From one iffy painter to another, my unsolicited advice to former President George W. Bush is to persist in pursuit of painting. Not that your art will get better; it is just that people will get more tolerant or indifferent or resigned to it.
Bush does not need me to tell him that the reason why his art gets so much attention has almost nothing to do with his art and everything to do with who he is and has been. Looking at the former president’s portraits of world leaders, including India’s Prime Minister Manmohan Singh, it is obvious to me that those roadside artists in Manhattan do a much greater job of portraiture sitting on the grimy sidewalks. They do not have the luxury of being displayed in a library that bears their own name. They just sell their works for 15 bucks apiece without serious art critics ever saying anything about them.
I have seen many of President Bush’s portraits. They are very graduate level quality of an aspiring painter passing out of a suburban art school by railway tracks. That is not necessarily a criticism but merely a summation of what I feel. It has been my enduring view of President Bush that he likes to play different people—once it was president and now, having played that successfully, it is painter. The sense one gets is that he is keen to play parts. I have seen photos of him looking like a painter with an apron. Not a lot of serious painters bother with an apron because the aim is not to shield oneself against the paints but to get immersed in them.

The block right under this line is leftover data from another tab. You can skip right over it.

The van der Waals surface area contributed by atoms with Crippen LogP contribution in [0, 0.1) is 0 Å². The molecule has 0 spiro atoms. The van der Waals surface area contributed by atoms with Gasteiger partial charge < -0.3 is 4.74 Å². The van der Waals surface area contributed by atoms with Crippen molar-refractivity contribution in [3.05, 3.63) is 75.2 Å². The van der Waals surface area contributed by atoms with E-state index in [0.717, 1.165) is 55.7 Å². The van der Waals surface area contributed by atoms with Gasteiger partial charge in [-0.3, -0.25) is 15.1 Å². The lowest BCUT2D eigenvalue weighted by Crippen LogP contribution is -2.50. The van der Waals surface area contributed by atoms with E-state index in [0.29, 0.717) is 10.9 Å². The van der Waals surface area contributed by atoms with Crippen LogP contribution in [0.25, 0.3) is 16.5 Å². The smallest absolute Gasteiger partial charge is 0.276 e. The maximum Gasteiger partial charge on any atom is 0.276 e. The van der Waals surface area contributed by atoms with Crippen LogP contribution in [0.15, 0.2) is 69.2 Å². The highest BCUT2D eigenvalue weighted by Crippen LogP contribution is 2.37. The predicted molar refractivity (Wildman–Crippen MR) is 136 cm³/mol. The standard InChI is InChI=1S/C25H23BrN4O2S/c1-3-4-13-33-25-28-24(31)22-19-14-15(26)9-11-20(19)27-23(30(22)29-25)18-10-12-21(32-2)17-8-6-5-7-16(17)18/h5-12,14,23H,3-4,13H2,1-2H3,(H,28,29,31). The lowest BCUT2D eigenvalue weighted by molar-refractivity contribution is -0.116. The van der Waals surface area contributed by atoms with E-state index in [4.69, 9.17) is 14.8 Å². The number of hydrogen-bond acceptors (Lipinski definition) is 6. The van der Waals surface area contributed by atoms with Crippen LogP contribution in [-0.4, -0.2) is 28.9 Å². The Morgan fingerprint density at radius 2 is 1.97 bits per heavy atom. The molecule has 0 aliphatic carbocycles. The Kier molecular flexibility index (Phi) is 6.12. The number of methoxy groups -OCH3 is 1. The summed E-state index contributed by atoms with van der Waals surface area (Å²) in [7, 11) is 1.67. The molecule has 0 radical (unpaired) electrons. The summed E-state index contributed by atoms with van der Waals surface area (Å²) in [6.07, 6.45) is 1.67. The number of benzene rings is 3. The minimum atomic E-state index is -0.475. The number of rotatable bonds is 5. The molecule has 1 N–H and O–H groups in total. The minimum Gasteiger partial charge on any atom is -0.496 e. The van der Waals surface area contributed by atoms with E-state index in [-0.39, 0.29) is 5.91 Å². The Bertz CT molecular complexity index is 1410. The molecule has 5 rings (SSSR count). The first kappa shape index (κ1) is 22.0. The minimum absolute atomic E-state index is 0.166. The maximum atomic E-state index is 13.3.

I am happy that post-presidency he has found a hobby that seems to make him happy. In terms of the quality of his portraits, they may or may not be fairly accurate representations of the people he has drawn. Are they at least evocative? I am not so sure. Manmohan Singh, for instance, looks like a sanguine version of himself. There is a clear likeness but there is no personality. That may have to do with Dr. Singh and not Bush’s talents as a painter.
President Bush has been a great admirer of Prime Minister Winston Churchill who was a fairly accomplished painter. Churchill’s works are more assured than Bush’s. In fact,the renowned painter Sir Oswald Birley was once quoted as saying, "If Churchill had given the time to art that he has given to politics, he would have been by all odds the world’s greatest painter." One would hesitate to say that about President Bush but one must applaud the effort. Churchill’s advice to aspiring painter was to be audacious. In painting anything at all Bush has certainly followed that advice rather well.
Speaking of audacity, mine has been chronicled in my posts frequently. The other day I shot myself completing a piece. Here is that piece with a link to the video on YouTube. I have for long considered the sight of several people reading newspapers, as they do in India, a rather charming one. It is a reassuring sight because people bother to read and stay informed. This particular work of mine was done on a Whole Foods brown bag opened up.